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I can’t seem to motivate myself to write here, but I want to nonetheless; therefore, I’ll compile a simple list to get myself started, or at least finished.

Ten things that happened while I was away:

  1. I created some excellent, short pieces of fight choreography, one or two of which particularly pleased me.
  2. I worked with mostly non-union actors who all, nevertheless, stayed true to the work on an a compressed schedule.
  3. I confirmed that some actors in the union exhibit poise onstage and off, but many simply reap the benefits of the genetic lottery.
  4. I learned about myself in my time alone, mostly that I might prefer solitude to the company of others.
  5. The cast bonded over physical training; I may attempt to enact such a policy on my actors in my next show.
  6. The director taught me much, but above all, I learned more humility: my vision is not unique, though it is strong.
  7. Meeting a famous person left me starstruck, but talking to him reminded me quickly to see people as humans, as trees in the Ram Dass sense.
  8. I charmed people when I decided to be charming, and alienated them by isolating myself.
  9. I treated my work a bit too much like work and forgot to find joy. The schedule may have contributed to that, as may have my unwillingness to open up to people.
  10. I completed a piece of art at a company that will likely increase my reputation. Maybe that will allow me to feel more confident.
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I will defend you whether or not I am armed, but some people don’t have the choices and fortune I do. For example, a paraplegic man in a wheelchair.

Those who want to carry firearms should be subject to more stringent rules, however, if they intend to carry a weapon that makes it so simple to be lethal. The people I know who carry firearms understand the rules, and live by them, so this shouldn’t be difficult for them. But why should we not create a negative incentive for those who do not live a life worthy of the privilege?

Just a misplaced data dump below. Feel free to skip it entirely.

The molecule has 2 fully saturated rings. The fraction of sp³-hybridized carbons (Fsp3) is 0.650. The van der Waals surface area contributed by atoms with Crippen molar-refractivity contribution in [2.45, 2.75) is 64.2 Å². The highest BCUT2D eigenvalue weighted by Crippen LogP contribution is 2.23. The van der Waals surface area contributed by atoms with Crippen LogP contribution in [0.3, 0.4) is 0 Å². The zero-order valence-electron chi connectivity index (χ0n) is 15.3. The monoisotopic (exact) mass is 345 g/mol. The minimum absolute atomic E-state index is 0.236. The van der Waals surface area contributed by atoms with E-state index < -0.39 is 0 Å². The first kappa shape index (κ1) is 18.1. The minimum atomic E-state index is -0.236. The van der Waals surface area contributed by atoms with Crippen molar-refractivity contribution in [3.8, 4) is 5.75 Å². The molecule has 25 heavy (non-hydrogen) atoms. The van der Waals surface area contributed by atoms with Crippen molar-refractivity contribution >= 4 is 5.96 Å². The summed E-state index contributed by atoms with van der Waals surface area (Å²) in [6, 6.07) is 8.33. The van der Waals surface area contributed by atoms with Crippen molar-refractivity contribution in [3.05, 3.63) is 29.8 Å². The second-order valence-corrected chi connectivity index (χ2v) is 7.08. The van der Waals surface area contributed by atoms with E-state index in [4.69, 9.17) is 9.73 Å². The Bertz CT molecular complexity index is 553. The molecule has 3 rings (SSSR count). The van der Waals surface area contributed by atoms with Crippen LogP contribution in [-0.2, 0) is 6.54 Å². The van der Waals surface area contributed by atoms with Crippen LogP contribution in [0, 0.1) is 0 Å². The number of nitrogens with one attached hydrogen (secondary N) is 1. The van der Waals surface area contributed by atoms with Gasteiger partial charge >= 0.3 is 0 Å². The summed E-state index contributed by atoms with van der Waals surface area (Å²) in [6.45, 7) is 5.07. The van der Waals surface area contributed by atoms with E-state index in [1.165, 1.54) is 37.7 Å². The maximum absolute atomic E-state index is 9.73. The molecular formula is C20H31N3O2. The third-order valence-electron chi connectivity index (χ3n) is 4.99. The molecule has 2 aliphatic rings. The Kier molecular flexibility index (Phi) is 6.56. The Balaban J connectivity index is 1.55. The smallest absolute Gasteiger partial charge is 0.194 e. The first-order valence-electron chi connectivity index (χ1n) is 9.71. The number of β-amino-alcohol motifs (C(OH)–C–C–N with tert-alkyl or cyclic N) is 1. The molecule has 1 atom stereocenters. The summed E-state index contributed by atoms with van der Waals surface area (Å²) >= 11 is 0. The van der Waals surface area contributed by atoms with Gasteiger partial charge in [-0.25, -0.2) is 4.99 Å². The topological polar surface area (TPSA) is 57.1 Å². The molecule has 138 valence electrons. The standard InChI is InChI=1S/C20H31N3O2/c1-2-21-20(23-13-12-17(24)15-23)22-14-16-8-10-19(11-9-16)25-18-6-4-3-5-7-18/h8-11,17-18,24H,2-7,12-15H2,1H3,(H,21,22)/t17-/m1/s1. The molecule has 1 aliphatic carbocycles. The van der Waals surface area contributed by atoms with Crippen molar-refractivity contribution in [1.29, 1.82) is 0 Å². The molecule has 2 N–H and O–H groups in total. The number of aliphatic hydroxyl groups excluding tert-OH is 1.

Is it a fundamental human right to own a weapon, particularly a firearm? That is the actual question at stake. It is certainly a fundamental right that a living being should be allowed to live free from harm.

We don’t extend this right to most animals or plants; should that enter into our discussion here?

We don’t create a world where we are free from disease, the infringement of that one basic right by bacteria, viruses, and problematic genetic. Do bacteria have the right to live free from harm?

We don’t seem to understand that ISIL is now fighting the way America did against the British, the way all freedom fighters assault a larger, more technologically advanced enemy who seems bent on their destruction. Should we allow ISIL the right to live free from harm?

Should I carry a gun so that I can fire on an assailant? Is it the only way to stop them? Isn’t an ounce of prevention worth a pound of cure?

Is this a question of escalation? That is, once we know people are armed, will there have to be a new way for criminals to assert their dominance over such a population?

Is is true, really true, that a mentally ill individual (not a criminal for whom the gains are reasonable) will get a gun no matter what they have to do? I could legally buy a gun to kill myself in those moments of doubt, but I don’t. My reason? It’s too much of a hassle. Anecdotal.

It’s a complicated topic, obviously.

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No one would have blamed Heath for wanting the bauble. It sat with delicate weight on the pedestal and gleamed with inviting indifference. Although it flashed light onto his face whenever he moved near it, this was true of most treasure. Treasure attracts the senses. This tiny happiness for which he had searched bore all the signature traits of sin. He coveted it, he lusted for it, he wanted, badly, to steal it from its owner. With his artful, almost poetic sophistry, he even argued himself into believing that it wanted to be stolen — nay, freed — from its comfortable pillow, nestled in an embrace of sunlight from above.